We all need different types of motion to be at our best

Hi Everyone,

I have an unusual topic to talk about with you today.

Properties of fascia and how they affect our movement and wellness choices we make. As you may recall, I taught a course at Point Park University for 12 years. Throughout those years, I discovered some resources that help students understand how this impacts your exercise/motion life. This was incredibly helpful to my efforts as a teacher regarding balance and motion solutions with a client/ student. I believe it has a lot of value to share with you.

First, what is fascia? 

The quick users guide is that it is your organ of shape. Fascia is a web of connective tissue made of ultra fine collagen fibers, much like a spider’s silk, that interpenetrates and surrounds your muscles, bones, organs, nerves, blood vessels and other structures.You can get the science breakdown by reading here. What is Fascia? 

Tom Myers, author, anatomist and Structural Integrator creator, does amazing work to realign fascial patterns when they are in chaos or unbalanced.When looking at the body in motion, it turns out that your fascia doesn’t respond well to lack of activity, ergonomically poor movement patterns or being limited to only one kind of activity. It really likes a blend or well rounded diet of movement opportunities, if you will. Tom teaches that we really need to combine our workouts with a variety of movement types if we want to slow down the effects of aging and make the most of our body.

Fascia -101- How do you make your exercise week balanced? 

Fascia is a colloid. Colloids are substances that contain particles of solids that are suspended in a liquid.So,fascia is both fiber and fluid.Colloids exhibit a quality known as Viscoelasticity.Viscoelastic materials exhibit both viscous and elastic properties when placed under pressure.

Viscosity-is a measure resistance to flow, honey has a high viscosity, water has a low viscosity. As more force,especially at greater speeds,is applied to your joints, the fluid in the joints becomes more viscous and acts as a shock absorber. Apply enough force at a high enough speed and it may even briefly become a solid. When we do motions that put impact into our joints, structures in and around them adapt and become stronger providing more support. Some examples of motions you may want to explore are plyometrics, jumping jacks, jogging ( see Kelly Mroz for all running coaching) playing catch with a ball, (fingers and hand, arm structures) rebounding on a mini trampoline-a lot safer for many adults, the reformer, standing wall push ups, these also offer joint load responses for us.


Elasticity- is the ability of our fascia to absorb force, storing energy as the tissue lengthens and releasing the force as it returns to its original shape.

Think of a sling shot. We can train and improve our muscles and tendon’s ability to stretch and store energy that can then be released for springier, more youthful,powerful and fluid movement. Barefoot running,gymnastics, rolling and tumbling,yoga, Pilates, GYROKINESIS®, or GYROTONIC® classes are all ways to help train this property.We want to be elastic so we can store and release energy with a relaxed fluid feeling. Fluidity is a key component to ease and comfort. If your workout does not have fluidity of the limb structures or spinal motions, hips and shoulders then it affects your mobility. Imagine your most agile workout day where you could move your spine in any direction you need to and the motion feels smooth and even without snags and hiccups.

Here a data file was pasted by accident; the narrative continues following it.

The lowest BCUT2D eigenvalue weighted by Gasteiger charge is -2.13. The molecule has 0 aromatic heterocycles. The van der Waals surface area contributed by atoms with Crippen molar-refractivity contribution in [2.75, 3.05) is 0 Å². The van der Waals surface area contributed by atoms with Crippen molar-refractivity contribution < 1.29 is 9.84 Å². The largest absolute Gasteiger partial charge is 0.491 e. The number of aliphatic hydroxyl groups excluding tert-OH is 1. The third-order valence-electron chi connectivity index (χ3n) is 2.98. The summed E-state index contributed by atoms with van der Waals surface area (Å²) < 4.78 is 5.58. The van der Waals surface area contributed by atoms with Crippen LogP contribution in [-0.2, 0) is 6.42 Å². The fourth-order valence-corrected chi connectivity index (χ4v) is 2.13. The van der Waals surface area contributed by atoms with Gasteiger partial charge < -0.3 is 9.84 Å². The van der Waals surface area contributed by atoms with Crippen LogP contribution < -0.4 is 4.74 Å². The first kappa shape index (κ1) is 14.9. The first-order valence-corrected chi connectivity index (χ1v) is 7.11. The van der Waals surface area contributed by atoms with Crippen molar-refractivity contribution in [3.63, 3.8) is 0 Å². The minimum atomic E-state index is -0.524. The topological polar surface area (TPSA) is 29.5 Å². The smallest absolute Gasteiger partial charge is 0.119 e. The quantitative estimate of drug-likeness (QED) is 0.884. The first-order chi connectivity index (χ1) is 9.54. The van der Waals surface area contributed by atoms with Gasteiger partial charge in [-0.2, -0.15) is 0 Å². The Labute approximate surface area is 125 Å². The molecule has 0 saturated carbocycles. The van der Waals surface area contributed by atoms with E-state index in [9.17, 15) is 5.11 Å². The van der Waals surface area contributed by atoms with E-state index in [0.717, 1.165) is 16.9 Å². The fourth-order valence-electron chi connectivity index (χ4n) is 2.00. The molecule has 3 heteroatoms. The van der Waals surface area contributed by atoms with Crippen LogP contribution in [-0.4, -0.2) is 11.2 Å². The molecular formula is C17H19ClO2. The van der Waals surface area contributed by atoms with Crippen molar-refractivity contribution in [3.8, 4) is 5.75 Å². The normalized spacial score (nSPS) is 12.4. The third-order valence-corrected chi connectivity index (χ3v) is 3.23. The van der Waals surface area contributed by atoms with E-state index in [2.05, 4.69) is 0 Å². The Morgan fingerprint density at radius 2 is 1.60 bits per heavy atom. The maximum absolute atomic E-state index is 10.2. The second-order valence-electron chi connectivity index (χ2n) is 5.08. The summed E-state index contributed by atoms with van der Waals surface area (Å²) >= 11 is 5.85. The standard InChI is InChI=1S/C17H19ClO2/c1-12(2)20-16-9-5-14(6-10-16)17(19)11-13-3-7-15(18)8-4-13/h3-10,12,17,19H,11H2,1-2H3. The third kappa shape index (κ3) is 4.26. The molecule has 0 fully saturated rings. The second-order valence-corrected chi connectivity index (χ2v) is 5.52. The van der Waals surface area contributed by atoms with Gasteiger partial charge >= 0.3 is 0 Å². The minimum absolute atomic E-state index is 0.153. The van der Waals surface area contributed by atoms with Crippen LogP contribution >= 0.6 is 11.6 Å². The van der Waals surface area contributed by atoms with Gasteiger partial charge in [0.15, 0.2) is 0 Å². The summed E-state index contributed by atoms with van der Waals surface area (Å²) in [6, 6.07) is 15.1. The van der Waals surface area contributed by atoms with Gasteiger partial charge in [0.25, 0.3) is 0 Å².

Plasticity-Fascia lengthens under load. If the load is sustained your fascia will reshape itself in response to the demand placed on it. 

Too fast of a stretch and fascia can tear. After long sustained stretching, your remolded tissue is actually weaker so it is not a good idea to demand peak performance immediately after a long stretching session.It takes time for the body to lay down new collagen fibers to support the lengthened tissue.Proper stretching creates space in your body and opens the door to a wider variety of movement.

Remodeling- is what fascia does when it is torn or placed under a sustained load.

It responds by creating more fascia. This happens when the body is healing from broken bones, strains or sprains. It also happens under sustained load from slow movement such as Tai-Chi which organizes the fascia through movement. The key to remodeling the fascia is slow, sustained, gentle motions. Building muscles happens more quickly than building fascia. It can take up to 2 years to remodel the entire body.Your fascial matrix reshapes itself based on the demand you place on it.Lastly your fascia can be shaped, remodeled and coaxed into healthy patterns for when you need that. We all need this from time to time! When you perform rehabilitation exercises or receive bodywork from a trained practitioner it is a type of fascial remodeling. Lying on the foam roller or release ball for 5 min. (set your timer) is enough to remodel the fascia of the areas touching the object. Restorative movement sequences, bodywork sessions, a good rest lying in the sun or the earth, these all accomplish the effects of remodeling.

So it turns out, we need all 4 types of motion for our bodies to be strong, agile, expansive and feel comfortable. 

I am going to explore this over the next months and I hope this inspires you to look at motion and be creative with mixing up your workouts. At the studio we have solutions currently for all 4 of these motion types viscosity, elasticity and plasticity and remodeling. We are working creatively to provide you with a well rounded movement education and solutions for the various needs of your body.  Watch for some of our explorations of these properties in our media.


Have fun!


Lesley D.